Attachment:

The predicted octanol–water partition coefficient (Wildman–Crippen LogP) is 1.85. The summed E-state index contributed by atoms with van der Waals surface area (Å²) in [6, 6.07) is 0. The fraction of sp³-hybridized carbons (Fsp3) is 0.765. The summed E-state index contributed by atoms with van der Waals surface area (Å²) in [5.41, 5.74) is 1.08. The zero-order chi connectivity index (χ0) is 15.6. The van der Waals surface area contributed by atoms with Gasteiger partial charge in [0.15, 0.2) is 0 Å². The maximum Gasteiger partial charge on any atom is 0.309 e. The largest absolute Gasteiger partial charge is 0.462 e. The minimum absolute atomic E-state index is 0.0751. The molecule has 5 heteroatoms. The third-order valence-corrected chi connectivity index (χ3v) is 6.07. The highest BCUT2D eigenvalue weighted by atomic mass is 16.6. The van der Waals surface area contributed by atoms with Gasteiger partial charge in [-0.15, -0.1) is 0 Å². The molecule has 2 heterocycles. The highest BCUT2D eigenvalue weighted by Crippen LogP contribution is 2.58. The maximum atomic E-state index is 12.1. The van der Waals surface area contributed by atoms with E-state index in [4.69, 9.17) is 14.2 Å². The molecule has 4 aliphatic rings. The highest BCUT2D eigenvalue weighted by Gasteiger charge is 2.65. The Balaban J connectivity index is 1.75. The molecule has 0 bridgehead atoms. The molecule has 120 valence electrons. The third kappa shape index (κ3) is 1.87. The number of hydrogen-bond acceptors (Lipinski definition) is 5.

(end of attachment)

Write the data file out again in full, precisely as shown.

The predicted octanol–water partition coefficient (Wildman–Crippen LogP) is 1.85. The summed E-state index contributed by atoms with van der Waals surface area (Å²) in [6, 6.07) is 0. The fraction of sp³-hybridized carbons (Fsp3) is 0.765. The summed E-state index contributed by atoms with van der Waals surface area (Å²) in [5.41, 5.74) is 1.08. The zero-order chi connectivity index (χ0) is 15.6. The van der Waals surface area contributed by atoms with Gasteiger partial charge in [0.15, 0.2) is 0 Å². The maximum Gasteiger partial charge on any atom is 0.309 e. The largest absolute Gasteiger partial charge is 0.462 e. The minimum absolute atomic E-state index is 0.0751. The molecule has 5 heteroatoms. The third-order valence-corrected chi connectivity index (χ3v) is 6.07. The highest BCUT2D eigenvalue weighted by atomic mass is 16.6. The van der Waals surface area contributed by atoms with Gasteiger partial charge in [-0.15, -0.1) is 0 Å². The molecule has 2 heterocycles. The highest BCUT2D eigenvalue weighted by Crippen LogP contribution is 2.58. The maximum atomic E-state index is 12.1. The van der Waals surface area contributed by atoms with E-state index in [4.69, 9.17) is 14.2 Å². The molecule has 4 aliphatic rings. The highest BCUT2D eigenvalue weighted by Gasteiger charge is 2.65. The Balaban J connectivity index is 1.75. The molecule has 0 bridgehead atoms. The molecule has 120 valence electrons. The third kappa shape index (κ3) is 1.87. The number of hydrogen-bond acceptors (Lipinski definition) is 5.